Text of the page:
I am not sure how we acquired Topsy, Parts 1 and 2, which was issued in 1958. It wasn’t among my Dad’s original purchases in 1958 (see The Collaro record-changer). And our Steve didn’t start buying records till August 1963 (see David Rotheram and I go camping to Garstang: After we got back). Perhaps it came from Uncle Jack with the drum kit. If so, he never got it back!10. One morning, when my friends weren’t there, my parents pointed out to me multiple pock-marks on the surface of the fold-out lid of the bureau. The similar indentations on the imitation-leather chair-seats were neither here nor there, but this was serious. The drum-kit disappeared rather abruptly after that.
See also David Jones: 1964.
11. At that time there used to be cartoon advertisements on ITV for the television-programmes listing magazine TV Times. The message was that if you bought TV Times, you would know in advance what time the programme you wanted to see was on TV and therefore wouldn’t miss it. In one particular example, a woman on the ground floor of a multi-storey building calls up, in a loud, shrill voice, “Al-BERT!” Albert, on the top floor, calls down, in a loud, gruff voice, “HELLO!” She replies, “It’s on!”, whereupon he runs, legs whirling, down flight after flight after flight of stairs, only to arrive and find “The End” displayed on the TV screen.
I mentioned earlier the Cozy Cole record Topsy, Part 2. Chris and I used to spin it very fast and imagine that the resulting rapid and chaotic drum-sounds represented Jones falling, head over heels, down flight after flight after flight of similar stairs. Very silly—but it made us laugh.
12. Trevor had a tape recorder, and when we visited him, we would sometimes record imaginary adventures of Jones on it. I was always Jones!—and although the real Jones was mostly quietly spoken, my version of him had an abrupt, sharp voice, perhaps recalling his “Get out!”[more] or “It’s only Cooper messing about!”[more]
One recording began with “Jones” barking, “NOW! We are ready to beGIN!” And by accident, my rendition of Jones, towards the end, on that or another occasion, sounded Welsh: “Oh dear! Then I am doomed!”
13. For a year I had not had anything directly to do with Jones: I had been banned from his house, and he was under some sort of prefect-protection at school. But it is evident from the foregoing that my interest in him had not waned. Stories that the likes of Peter Gooding and Chris Woodhead would share about him helped to maintain that interest.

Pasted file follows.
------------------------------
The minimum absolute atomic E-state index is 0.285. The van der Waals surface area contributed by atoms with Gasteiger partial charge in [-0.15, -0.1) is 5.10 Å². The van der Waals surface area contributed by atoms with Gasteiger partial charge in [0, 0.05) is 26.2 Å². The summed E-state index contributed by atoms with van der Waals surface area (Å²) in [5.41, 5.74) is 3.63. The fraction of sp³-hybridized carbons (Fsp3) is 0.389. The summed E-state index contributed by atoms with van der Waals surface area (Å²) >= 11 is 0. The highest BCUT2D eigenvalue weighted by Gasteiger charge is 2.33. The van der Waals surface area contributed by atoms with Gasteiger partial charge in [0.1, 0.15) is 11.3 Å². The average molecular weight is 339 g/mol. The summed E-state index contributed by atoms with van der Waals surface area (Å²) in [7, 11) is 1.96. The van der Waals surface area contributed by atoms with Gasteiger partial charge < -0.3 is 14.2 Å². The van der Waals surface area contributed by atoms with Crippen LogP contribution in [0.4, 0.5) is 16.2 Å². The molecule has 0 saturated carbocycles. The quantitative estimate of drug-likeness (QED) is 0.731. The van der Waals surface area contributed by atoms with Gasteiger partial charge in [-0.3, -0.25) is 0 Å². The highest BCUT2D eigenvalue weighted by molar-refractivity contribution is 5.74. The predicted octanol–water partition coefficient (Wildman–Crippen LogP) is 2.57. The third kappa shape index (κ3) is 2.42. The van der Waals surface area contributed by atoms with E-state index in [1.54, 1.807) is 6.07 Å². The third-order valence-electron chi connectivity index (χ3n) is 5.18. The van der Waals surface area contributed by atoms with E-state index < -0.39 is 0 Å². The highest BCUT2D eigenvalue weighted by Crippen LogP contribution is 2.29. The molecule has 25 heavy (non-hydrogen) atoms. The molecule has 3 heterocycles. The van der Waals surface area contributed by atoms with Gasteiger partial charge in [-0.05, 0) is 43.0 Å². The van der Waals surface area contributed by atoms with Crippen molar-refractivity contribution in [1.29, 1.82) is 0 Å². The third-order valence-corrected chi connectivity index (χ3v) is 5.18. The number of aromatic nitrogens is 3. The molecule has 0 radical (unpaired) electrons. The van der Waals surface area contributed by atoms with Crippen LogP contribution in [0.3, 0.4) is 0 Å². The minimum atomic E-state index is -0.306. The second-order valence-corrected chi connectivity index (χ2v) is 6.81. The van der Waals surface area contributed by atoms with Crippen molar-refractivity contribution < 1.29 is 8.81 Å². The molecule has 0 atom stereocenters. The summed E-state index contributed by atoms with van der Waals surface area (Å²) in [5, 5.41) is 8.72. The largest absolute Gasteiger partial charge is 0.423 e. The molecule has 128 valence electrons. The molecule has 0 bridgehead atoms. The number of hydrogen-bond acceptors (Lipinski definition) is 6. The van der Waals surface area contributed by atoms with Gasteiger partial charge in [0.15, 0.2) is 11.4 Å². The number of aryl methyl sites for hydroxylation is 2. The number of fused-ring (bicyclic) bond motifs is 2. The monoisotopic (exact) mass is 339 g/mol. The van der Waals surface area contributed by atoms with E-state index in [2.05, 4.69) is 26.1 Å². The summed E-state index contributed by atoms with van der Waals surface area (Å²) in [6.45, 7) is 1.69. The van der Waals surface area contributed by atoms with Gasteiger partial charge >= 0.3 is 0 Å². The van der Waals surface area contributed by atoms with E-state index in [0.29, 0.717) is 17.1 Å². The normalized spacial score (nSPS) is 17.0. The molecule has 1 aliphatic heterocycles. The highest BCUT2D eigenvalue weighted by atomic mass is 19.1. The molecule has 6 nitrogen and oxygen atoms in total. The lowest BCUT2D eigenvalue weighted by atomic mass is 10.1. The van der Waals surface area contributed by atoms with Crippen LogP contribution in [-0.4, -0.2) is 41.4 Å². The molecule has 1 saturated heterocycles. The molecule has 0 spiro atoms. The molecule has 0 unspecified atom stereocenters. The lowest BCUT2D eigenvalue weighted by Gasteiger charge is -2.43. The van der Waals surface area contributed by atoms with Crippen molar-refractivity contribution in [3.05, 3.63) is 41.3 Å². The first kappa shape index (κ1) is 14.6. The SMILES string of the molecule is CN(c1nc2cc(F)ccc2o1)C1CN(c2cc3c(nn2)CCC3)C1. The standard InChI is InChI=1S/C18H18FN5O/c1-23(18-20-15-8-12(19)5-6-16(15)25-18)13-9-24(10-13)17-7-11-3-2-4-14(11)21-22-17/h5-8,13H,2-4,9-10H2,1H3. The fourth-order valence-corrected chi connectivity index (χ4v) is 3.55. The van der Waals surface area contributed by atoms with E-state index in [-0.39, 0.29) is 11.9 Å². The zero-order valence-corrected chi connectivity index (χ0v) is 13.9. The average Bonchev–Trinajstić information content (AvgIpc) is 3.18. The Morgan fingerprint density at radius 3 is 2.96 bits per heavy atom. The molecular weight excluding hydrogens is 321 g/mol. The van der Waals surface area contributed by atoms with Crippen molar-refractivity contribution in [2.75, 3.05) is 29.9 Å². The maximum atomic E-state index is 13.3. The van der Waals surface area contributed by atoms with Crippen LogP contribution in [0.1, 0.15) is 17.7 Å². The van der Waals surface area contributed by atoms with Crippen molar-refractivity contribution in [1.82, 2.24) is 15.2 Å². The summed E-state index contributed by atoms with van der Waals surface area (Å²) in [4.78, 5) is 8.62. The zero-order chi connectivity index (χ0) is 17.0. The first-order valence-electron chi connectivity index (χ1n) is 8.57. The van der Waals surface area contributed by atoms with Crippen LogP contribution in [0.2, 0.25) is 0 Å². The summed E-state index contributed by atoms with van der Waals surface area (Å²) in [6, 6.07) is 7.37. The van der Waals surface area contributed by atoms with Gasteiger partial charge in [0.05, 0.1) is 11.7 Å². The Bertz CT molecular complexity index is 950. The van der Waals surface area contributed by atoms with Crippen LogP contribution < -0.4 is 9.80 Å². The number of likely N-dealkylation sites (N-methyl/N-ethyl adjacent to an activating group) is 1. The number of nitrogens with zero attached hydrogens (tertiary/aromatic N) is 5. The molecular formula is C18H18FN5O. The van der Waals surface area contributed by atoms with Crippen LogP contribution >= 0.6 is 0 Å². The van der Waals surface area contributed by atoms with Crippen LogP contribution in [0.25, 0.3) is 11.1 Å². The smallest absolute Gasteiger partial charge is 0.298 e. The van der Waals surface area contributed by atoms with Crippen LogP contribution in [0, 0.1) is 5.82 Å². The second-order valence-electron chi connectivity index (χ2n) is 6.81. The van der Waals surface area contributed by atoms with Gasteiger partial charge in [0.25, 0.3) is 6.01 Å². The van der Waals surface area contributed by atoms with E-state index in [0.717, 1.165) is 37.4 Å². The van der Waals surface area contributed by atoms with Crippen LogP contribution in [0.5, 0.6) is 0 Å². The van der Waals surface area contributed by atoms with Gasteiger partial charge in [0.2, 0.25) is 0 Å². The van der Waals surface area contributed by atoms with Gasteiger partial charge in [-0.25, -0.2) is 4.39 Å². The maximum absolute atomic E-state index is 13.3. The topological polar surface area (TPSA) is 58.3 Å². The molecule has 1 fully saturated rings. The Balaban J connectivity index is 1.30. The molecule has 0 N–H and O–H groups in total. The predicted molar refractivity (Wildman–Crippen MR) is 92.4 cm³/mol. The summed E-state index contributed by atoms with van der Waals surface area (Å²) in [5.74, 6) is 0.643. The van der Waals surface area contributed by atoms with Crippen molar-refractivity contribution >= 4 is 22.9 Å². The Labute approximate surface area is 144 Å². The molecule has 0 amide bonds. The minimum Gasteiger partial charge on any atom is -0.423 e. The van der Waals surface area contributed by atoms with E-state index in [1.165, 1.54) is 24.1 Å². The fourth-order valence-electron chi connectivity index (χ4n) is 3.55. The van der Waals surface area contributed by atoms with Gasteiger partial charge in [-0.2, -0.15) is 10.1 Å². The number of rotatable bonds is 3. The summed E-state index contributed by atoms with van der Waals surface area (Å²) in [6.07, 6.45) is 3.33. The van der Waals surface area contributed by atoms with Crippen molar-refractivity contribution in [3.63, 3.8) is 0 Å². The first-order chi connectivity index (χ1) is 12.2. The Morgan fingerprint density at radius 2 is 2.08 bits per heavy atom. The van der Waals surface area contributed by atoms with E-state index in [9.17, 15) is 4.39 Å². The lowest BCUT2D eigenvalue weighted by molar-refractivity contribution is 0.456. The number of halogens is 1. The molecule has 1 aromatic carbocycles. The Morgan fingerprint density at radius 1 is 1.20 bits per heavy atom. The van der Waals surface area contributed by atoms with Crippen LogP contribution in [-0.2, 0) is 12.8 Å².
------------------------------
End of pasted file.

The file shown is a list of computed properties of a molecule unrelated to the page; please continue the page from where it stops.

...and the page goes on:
Gooding, for instance, related to us that Jones used to faint in class—particularly just before a lesson which he hated, such as French! (They were in the same form at school; I was in a different one.) We imagined him saying, “Oh— I feel— quite faint!”, then gently lowering himself to the floor, getting out a handkerchief to wipe it, and finally lying down on it.
And Chris maintained friendship with Jones, and would see him at his house. (He was a double agent, because he would report back to us!) He hadn’t been seeing as much of Jones this year as formerly, though; and especially now, in the summer holidays, he wasn’t seeing much of anybody, working seven days a week as he was.
14. But he did go round to Jones’s place in Park Road, Thornton, one evening that summer; and they had just finished unpacking the car after having arrived home from Budleigh. To demonstrate this point, the first thing that Jones did was to drag Chris to the car, which was still in the drive, and to yank open the driver’s door. He then commanded him to read the mileage registered on the speedometer, which he did, whereupon he told him what mileage had been registered there that morning. After a brief calculation, Chris deduced that the car had travelled some 300 miles that day. That was Jones’s first point; his second point was that “Dads” would only trust him with the navigation, so he was feeling worn out. These were the days before there were many motorways; and Jones made a point of saying that they had travelled the length of the A49 that afternoon.
 Compare the story “One day down to Budleigh…”.